Don't go for premature micro-optimisations such as using memcpy like this. Using assignment is clearer and less error-prone and any decent compiler will generate suitably efficient code. If, and only if, you have profiled the code and found the assignments to be a significant bottleneck then you can consider some kind of micro-optimisation, but in general you should always write clear, robust code in the first instance.

share|improve this answer
    
How is assigning N (where N > 2) different array items one-by-one clearer than a single memcpy? memcpy(a, b, sizeof a) is clearer because, if the size of a and b change, you don't need to add/remove assignments. –  Chris Lutz Dec 28 '10 at 10:20
    
@Chris Lutz: you have to think about the robustness of the code throughout it's lifetime, e.g. what happens if at some point someone changes the declaration of a so that it becomes a pointer instead of an array ? Assignment wouldn't break in this case, but the memcpy would. –  Paul R Dec 28 '10 at 10:33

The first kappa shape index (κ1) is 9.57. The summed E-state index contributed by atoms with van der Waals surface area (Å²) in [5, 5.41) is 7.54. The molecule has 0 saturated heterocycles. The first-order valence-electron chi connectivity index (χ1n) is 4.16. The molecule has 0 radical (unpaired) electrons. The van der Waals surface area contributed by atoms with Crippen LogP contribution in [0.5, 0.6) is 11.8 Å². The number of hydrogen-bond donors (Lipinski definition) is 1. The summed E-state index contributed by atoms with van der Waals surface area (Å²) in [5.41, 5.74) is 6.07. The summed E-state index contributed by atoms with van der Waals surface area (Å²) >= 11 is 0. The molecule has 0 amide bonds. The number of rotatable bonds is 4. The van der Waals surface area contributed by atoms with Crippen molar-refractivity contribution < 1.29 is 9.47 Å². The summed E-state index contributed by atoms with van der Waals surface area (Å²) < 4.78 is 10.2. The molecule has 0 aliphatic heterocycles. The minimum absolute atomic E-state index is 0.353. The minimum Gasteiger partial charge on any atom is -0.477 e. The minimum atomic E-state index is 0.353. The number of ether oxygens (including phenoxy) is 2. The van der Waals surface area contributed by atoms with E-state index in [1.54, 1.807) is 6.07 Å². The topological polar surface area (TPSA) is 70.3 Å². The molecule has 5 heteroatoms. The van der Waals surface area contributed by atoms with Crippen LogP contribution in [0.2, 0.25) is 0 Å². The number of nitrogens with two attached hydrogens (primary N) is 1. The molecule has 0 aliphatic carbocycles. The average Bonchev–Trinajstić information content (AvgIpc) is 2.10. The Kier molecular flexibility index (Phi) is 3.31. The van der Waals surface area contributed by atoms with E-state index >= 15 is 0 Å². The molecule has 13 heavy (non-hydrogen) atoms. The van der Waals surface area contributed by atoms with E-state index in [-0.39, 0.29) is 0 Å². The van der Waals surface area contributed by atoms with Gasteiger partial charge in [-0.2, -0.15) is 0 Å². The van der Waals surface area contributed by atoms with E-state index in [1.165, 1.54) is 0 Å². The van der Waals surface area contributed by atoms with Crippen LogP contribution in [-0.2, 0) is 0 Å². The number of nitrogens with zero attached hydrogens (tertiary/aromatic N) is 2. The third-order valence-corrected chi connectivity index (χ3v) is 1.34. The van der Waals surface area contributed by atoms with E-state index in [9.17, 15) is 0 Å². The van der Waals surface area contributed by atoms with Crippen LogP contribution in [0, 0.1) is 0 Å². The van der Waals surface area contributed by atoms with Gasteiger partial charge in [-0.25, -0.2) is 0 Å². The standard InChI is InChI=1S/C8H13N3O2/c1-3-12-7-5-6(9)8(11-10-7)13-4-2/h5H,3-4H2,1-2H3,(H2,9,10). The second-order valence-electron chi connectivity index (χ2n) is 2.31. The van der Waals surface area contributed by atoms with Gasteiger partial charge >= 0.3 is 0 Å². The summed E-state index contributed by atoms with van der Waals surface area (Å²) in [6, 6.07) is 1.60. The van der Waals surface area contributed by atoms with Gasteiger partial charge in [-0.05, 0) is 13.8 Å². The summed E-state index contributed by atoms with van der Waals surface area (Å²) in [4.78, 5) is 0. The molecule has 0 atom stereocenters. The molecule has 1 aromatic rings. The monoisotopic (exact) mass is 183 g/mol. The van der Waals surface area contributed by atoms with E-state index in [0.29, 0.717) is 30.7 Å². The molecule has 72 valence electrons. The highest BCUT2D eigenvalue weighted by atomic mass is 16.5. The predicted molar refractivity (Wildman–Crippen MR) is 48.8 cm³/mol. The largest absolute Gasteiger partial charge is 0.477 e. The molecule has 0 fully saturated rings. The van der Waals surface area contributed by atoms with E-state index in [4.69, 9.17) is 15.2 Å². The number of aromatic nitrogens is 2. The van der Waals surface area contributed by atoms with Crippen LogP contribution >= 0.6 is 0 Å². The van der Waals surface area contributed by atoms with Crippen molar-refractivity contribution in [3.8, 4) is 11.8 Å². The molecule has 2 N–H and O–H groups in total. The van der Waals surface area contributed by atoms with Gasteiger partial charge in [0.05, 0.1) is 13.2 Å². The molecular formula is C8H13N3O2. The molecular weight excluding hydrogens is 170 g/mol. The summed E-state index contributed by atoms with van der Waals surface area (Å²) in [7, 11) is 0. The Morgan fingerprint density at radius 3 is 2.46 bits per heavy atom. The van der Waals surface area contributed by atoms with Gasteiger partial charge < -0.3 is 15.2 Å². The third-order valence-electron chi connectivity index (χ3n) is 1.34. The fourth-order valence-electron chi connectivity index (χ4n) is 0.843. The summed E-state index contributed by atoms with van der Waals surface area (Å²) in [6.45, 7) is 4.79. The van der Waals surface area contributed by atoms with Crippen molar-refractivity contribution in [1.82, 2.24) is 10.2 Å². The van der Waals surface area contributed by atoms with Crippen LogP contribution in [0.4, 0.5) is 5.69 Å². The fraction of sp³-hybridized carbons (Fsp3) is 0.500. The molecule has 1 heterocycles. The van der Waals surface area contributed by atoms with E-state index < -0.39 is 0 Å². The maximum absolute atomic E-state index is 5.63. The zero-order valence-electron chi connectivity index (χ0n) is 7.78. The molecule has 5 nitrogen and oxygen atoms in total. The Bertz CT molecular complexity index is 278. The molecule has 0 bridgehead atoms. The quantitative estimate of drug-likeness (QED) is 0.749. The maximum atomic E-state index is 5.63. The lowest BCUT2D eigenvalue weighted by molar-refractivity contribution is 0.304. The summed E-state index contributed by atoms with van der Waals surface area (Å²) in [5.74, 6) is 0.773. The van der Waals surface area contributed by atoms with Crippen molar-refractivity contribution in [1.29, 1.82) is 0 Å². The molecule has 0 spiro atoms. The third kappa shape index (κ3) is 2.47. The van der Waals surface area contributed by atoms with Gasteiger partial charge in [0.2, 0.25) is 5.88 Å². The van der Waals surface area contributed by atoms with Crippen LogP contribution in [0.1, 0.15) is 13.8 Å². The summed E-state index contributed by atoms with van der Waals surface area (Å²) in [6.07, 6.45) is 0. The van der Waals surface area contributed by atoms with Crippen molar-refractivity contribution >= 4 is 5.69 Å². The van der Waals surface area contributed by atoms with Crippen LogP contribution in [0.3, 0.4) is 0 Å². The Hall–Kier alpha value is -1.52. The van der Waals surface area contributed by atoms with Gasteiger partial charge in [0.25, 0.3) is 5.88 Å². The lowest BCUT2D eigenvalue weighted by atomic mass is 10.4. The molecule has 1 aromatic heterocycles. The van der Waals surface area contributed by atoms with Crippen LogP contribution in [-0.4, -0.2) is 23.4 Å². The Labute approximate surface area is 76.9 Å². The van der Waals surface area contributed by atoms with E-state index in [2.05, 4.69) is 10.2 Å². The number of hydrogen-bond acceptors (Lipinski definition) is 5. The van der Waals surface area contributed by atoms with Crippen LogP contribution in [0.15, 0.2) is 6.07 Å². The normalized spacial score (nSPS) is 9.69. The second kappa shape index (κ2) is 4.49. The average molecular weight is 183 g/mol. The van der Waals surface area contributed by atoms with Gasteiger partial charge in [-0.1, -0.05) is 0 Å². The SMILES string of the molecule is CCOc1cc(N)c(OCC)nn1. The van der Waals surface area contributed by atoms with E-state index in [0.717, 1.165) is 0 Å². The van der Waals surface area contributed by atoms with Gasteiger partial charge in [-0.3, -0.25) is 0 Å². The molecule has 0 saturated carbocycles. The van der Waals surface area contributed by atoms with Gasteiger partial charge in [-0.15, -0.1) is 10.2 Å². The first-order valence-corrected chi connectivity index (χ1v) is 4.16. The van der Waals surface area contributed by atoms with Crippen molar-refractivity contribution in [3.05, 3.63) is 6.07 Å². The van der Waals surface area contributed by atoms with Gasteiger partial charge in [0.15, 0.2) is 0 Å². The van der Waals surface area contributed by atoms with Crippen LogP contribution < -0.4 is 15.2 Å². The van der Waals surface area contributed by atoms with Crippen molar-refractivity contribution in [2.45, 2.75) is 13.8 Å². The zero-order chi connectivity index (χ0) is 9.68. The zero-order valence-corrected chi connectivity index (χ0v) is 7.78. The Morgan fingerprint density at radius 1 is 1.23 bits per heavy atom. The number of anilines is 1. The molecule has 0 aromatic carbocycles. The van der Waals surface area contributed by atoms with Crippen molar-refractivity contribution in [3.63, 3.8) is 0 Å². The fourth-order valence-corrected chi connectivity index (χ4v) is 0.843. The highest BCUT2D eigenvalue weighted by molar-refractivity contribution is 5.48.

1  
memcpy wouldn't break (the sizeof a trick would break, but only some people use that). Neither would std::copy, which is demonstrably superior to both in almost every respect. –  Chris Lutz Dec 28 '10 at 10:35
    
@Chris: well I would rather see a for loop than individual assignments, and of course careful use of memcpy is not off-limits for C code (I would prefer not to see it in C++ code though). But if you work on code that has a long life-cycle or if you care about such things as portability, porting to other languages or compilers, use of code analysis tools, auto-vectorization, etc, then simplicity and clarity are always more important than brevity and low level hacks. –  Paul R Dec 28 '10 at 10:46
add comment

The benefits of memcpy? Probably readability. Otherwise, you would have to either do a number of assignments or have a for loop for copying, neither of which are as simple and clear as just doing memcpy (of course, as long as your types are simple and don't require construction/destruction).

Also, memcpy is generally relatively optimized for specific platforms, to the point that it won't be all that much slower than simple assignment, and may even be faster.

share|improve this answer
add comment

It should be faster. You can evaluate so yourself by benchmarking.

share|improve this answer
add comment

Supposedly, as Nawaz said, the assignment version should be faster on most platform. That's because memcpy() will copy byte by byte while the second version could copy 4 bytes at a time.

As it's always the case, you should always profile applications to be sure that what you expect to be the bottleneck matches the reality.

Edit